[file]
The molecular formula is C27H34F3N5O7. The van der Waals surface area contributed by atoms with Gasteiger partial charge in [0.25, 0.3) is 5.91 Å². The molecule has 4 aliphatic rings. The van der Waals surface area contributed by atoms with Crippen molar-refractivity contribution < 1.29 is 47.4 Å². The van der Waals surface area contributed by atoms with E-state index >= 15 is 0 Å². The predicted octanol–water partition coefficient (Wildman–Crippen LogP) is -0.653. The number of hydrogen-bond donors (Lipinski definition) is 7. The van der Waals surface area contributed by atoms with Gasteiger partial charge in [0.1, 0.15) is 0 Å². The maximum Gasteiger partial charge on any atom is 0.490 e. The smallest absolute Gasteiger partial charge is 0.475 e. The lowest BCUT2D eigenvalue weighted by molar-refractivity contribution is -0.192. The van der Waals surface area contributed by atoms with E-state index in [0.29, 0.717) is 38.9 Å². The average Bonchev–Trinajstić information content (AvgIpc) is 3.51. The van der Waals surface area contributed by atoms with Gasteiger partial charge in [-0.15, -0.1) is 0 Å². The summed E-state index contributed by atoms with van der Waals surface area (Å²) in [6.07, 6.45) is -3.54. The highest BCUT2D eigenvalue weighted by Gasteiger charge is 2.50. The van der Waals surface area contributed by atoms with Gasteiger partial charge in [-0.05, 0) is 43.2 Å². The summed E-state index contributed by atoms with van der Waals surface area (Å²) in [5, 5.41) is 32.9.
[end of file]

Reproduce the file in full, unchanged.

The molecular formula is C27H34F3N5O7. The van der Waals surface area contributed by atoms with Gasteiger partial charge in [0.25, 0.3) is 5.91 Å². The molecule has 4 aliphatic rings. The van der Waals surface area contributed by atoms with Crippen molar-refractivity contribution < 1.29 is 47.4 Å². The van der Waals surface area contributed by atoms with E-state index >= 15 is 0 Å². The predicted octanol–water partition coefficient (Wildman–Crippen LogP) is -0.653. The number of hydrogen-bond donors (Lipinski definition) is 7. The van der Waals surface area contributed by atoms with Gasteiger partial charge in [0.1, 0.15) is 0 Å². The maximum Gasteiger partial charge on any atom is 0.490 e. The smallest absolute Gasteiger partial charge is 0.475 e. The lowest BCUT2D eigenvalue weighted by molar-refractivity contribution is -0.192. The van der Waals surface area contributed by atoms with E-state index in [0.29, 0.717) is 38.9 Å². The average Bonchev–Trinajstić information content (AvgIpc) is 3.51. The van der Waals surface area contributed by atoms with Gasteiger partial charge in [-0.15, -0.1) is 0 Å². The summed E-state index contributed by atoms with van der Waals surface area (Å²) in [6.07, 6.45) is -3.54. The highest BCUT2D eigenvalue weighted by Gasteiger charge is 2.50. The van der Waals surface area contributed by atoms with Gasteiger partial charge in [-0.05, 0) is 43.2 Å². The summed E-state index contributed by atoms with van der Waals surface area (Å²) in [5, 5.41) is 32.9.